Sunday, March 4, 2012

The Book that Oscar Wilde Detested

A little item I had previously for sale:

I've tried to be a bit entertaining in my write-up. Never know how these things are taken at that end,  don't you know ...

The Critical Biography of Dante Gabriel Rossetti by Joseph Knight, issued as Part of Eric S. Robertson's Great Writers Series,  and Published by Walter Scott in London in 1887. Oscar Wilde hated
this book and wrote a scathing review of it   …  except for its Bibliography, which he praised.

“Life of Dante Gabriel Rossetti” by Joseph Knight, was the sixth volume of the “Great Writers Series” published by Walter Scott under the general editorship of Professor Eric S. Robertson. The series was issued in two formats: The Monthly Shilling Volumes, of which the book here offered is a part; and the Library Edition , a Large-Paper edition, printed on paper of ‘extra quality’, in ‘handsome binding, Demy 8vo’. (that was the 2s, 6d edition)

Being solidly thankful for whatever prizes from the past come down to me through the years, I am happy to offer the Monthly Shilling Volume. Of course that shilling is history, and such a low value is also history. The author of this book, Mr. Joseph Knight, tips his hat to two biographers and memoir writers that beat him to the press with books on the then recently-deceased Dante Gabriel Rossetti : William Sharp and Hall Caine. He also thanks Mr. Ford Maddox Brown and Mr. William Rossetti for their generosity in giving access to the correspondence of Rossetti.

What a great and fascinating subject is Rossetti, one of the greatest of Pre-Raphaelite Painters and Poets! To master a single calling - as an artist - hoorah! But to master, not only the brush, but the quill also - one must bow to genius. Which is exactly what Oscar Wilde did, worshipping at his mental altar to the great artist. Wilde detested this book’s popularization of a great artists life, and said such a consummate life could not be contained in such a small affair as a Great Writers Series. He didn't like the criticism either, and found much wrong with transcriptions of some of the lines from Rossetti's poems. (I think it more likely those were printer's errors - typos - but who am I to posit?) Anyway, Wilde absolutely detested this book, and his review of it was an absolute marvel of aesthetic disgust ... one of the most delicious examples of a critical slam ever written. (He did think highly of the Rossetti Bibliography appended at the end of the book; small beer that, though.)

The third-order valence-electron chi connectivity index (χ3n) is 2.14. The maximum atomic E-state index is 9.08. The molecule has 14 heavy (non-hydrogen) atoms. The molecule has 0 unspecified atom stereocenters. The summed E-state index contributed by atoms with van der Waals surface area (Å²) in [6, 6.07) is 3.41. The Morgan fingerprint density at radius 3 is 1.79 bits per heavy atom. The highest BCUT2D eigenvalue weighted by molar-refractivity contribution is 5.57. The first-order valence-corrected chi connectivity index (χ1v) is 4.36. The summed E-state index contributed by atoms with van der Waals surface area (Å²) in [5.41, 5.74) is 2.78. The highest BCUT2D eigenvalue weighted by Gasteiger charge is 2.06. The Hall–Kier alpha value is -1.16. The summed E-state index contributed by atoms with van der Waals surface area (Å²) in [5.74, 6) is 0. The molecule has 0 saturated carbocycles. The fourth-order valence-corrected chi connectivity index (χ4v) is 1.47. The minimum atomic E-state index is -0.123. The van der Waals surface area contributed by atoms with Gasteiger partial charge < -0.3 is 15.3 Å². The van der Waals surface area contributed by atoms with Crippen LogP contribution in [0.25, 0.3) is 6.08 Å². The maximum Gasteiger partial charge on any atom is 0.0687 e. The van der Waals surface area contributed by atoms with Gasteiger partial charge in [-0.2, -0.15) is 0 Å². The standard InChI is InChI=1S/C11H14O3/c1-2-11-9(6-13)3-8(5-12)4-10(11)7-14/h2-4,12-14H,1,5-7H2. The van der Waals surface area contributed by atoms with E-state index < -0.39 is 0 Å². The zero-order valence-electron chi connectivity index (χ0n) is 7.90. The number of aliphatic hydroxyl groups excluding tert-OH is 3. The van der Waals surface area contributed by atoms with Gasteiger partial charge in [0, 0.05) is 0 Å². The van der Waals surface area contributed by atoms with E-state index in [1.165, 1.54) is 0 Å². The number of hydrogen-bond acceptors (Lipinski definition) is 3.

Maybe you'll think differently about this book than poor offended Oscar, who couldn't sigh in exasperation loudly enough, (and let's face it, if ever there was a man with a highly educated and refined literary taste, it was Oscar Wilde), or ... maybe you'll agree; the test will be in the reading. And it is, indeed, a fascinating read. Knight's book was one of the earliest posthumous studies of Rossetti that purported to be more than a recollection or memoir. For persons amassing Rossetti materials it remains a integral part of any collection.

The Rossetti Bibliography is indeed worth the price of admission; and there is a very nice series of pages at the back with the publisher's list, always of interest for those who care about such things.

SERIES : Great Writers
SERIES EDITOR : Eric S. Robertson (Professor of English Literature and Philosophy in the University of the Punjab, Lahore)
TITLE :  Life of Dante Gabriel Rossetti
AUTHOR : Joseph Knight (1829 - 1907)
IMPRINT : Walter Scott
PLACE : 24 Warwick Lane, Paternoster Lane, London
DATE : 1887
EDITION : First Edition

 Contains an Index, the author's introductory Note and a Bibliography; 186 pages + xix pages of Bibliography, plus 6 pages of publisher's list; (including the list delineating the other books in the series); approx. 4 1/2”  x 6 1/2” (16mo); olive green smooth cloth with
title, etc. and decorative embellishments, printed in black and gold on spine and title, etc. lettered in black on front board (a palm leaf is printed in black on the spine and a simple double-line border stamped in black on front board)

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